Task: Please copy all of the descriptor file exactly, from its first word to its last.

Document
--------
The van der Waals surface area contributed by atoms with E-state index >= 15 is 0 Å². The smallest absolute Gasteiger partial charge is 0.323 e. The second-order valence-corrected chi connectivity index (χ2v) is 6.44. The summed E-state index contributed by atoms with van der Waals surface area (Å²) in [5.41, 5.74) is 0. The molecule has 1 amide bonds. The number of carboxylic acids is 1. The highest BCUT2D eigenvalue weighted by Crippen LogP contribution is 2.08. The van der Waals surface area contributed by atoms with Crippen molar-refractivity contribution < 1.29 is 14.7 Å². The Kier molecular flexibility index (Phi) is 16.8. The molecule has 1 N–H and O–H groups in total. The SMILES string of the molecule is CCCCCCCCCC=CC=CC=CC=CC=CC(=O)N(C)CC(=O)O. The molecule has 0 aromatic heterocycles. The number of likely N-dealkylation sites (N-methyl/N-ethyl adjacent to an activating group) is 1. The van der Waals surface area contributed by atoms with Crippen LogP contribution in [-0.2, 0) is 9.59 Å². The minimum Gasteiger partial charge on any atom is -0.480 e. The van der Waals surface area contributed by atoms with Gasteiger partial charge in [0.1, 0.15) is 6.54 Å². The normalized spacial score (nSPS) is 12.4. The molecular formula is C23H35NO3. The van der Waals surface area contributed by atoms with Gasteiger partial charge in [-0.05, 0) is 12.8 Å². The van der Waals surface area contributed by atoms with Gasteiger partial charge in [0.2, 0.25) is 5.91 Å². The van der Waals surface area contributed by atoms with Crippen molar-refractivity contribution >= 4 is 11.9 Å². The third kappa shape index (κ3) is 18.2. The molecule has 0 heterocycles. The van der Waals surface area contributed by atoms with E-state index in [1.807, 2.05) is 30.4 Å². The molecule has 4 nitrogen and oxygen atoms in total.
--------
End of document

The van der Waals surface area contributed by atoms with E-state index >= 15 is 0 Å². The smallest absolute Gasteiger partial charge is 0.323 e. The second-order valence-corrected chi connectivity index (χ2v) is 6.44. The summed E-state index contributed by atoms with van der Waals surface area (Å²) in [5.41, 5.74) is 0. The molecule has 1 amide bonds. The number of carboxylic acids is 1. The highest BCUT2D eigenvalue weighted by Crippen LogP contribution is 2.08. The van der Waals surface area contributed by atoms with Crippen molar-refractivity contribution < 1.29 is 14.7 Å². The Kier molecular flexibility index (Phi) is 16.8. The molecule has 1 N–H and O–H groups in total. The SMILES string of the molecule is CCCCCCCCCC=CC=CC=CC=CC=CC(=O)N(C)CC(=O)O. The molecule has 0 aromatic heterocycles. The number of likely N-dealkylation sites (N-methyl/N-ethyl adjacent to an activating group) is 1. The van der Waals surface area contributed by atoms with Crippen LogP contribution in [-0.2, 0) is 9.59 Å². The minimum Gasteiger partial charge on any atom is -0.480 e. The van der Waals surface area contributed by atoms with Gasteiger partial charge in [0.1, 0.15) is 6.54 Å². The normalized spacial score (nSPS) is 12.4. The molecular formula is C23H35NO3. The van der Waals surface area contributed by atoms with Gasteiger partial charge in [-0.05, 0) is 12.8 Å². The van der Waals surface area contributed by atoms with Gasteiger partial charge in [0.2, 0.25) is 5.91 Å². The van der Waals surface area contributed by atoms with Crippen molar-refractivity contribution >= 4 is 11.9 Å². The third kappa shape index (κ3) is 18.2. The molecule has 0 heterocycles. The van der Waals surface area contributed by atoms with E-state index in [1.807, 2.05) is 30.4 Å². The molecule has 4 nitrogen and oxygen atoms in total.